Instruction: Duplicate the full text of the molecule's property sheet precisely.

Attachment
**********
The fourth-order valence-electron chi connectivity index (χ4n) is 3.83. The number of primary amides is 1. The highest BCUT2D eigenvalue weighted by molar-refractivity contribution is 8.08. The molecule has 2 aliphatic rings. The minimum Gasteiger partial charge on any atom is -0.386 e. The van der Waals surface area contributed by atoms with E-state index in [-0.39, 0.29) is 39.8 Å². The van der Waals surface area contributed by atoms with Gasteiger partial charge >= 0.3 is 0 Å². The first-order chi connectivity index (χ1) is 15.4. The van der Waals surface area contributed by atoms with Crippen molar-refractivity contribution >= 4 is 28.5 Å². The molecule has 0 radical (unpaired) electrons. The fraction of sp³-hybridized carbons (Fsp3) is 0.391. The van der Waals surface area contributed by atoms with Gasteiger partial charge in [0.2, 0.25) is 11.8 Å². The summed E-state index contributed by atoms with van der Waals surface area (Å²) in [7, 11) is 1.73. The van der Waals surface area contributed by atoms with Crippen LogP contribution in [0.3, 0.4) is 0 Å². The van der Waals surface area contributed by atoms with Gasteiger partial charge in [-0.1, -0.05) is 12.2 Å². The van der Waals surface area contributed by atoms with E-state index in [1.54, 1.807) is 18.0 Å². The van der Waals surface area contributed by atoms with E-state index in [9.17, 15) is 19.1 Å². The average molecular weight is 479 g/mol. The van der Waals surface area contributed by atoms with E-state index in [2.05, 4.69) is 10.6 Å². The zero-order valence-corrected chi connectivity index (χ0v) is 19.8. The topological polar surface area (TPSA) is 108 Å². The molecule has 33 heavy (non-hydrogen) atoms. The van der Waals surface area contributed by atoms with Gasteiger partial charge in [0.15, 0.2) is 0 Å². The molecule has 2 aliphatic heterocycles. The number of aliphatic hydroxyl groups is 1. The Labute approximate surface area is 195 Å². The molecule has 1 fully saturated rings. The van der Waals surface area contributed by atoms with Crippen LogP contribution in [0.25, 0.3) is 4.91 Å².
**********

The fourth-order valence-electron chi connectivity index (χ4n) is 3.83. The number of primary amides is 1. The highest BCUT2D eigenvalue weighted by molar-refractivity contribution is 8.08. The molecule has 2 aliphatic rings. The minimum Gasteiger partial charge on any atom is -0.386 e. The van der Waals surface area contributed by atoms with E-state index in [-0.39, 0.29) is 39.8 Å². The van der Waals surface area contributed by atoms with Gasteiger partial charge >= 0.3 is 0 Å². The first-order chi connectivity index (χ1) is 15.4. The van der Waals surface area contributed by atoms with Crippen molar-refractivity contribution >= 4 is 28.5 Å². The molecule has 0 radical (unpaired) electrons. The fraction of sp³-hybridized carbons (Fsp3) is 0.391. The van der Waals surface area contributed by atoms with Gasteiger partial charge in [0.2, 0.25) is 11.8 Å². The summed E-state index contributed by atoms with van der Waals surface area (Å²) in [7, 11) is 1.73. The van der Waals surface area contributed by atoms with Crippen LogP contribution in [0.3, 0.4) is 0 Å². The van der Waals surface area contributed by atoms with Gasteiger partial charge in [-0.1, -0.05) is 12.2 Å². The van der Waals surface area contributed by atoms with E-state index in [1.54, 1.807) is 18.0 Å². The van der Waals surface area contributed by atoms with E-state index in [9.17, 15) is 19.1 Å². The average molecular weight is 479 g/mol. The van der Waals surface area contributed by atoms with E-state index in [2.05, 4.69) is 10.6 Å². The zero-order valence-corrected chi connectivity index (χ0v) is 19.8. The topological polar surface area (TPSA) is 108 Å². The molecule has 33 heavy (non-hydrogen) atoms. The van der Waals surface area contributed by atoms with Gasteiger partial charge in [0.15, 0.2) is 0 Å². The molecule has 2 aliphatic heterocycles. The number of aliphatic hydroxyl groups is 1. The Labute approximate surface area is 195 Å². The molecule has 1 fully saturated rings. The van der Waals surface area contributed by atoms with Crippen LogP contribution in [0.25, 0.3) is 4.91 Å².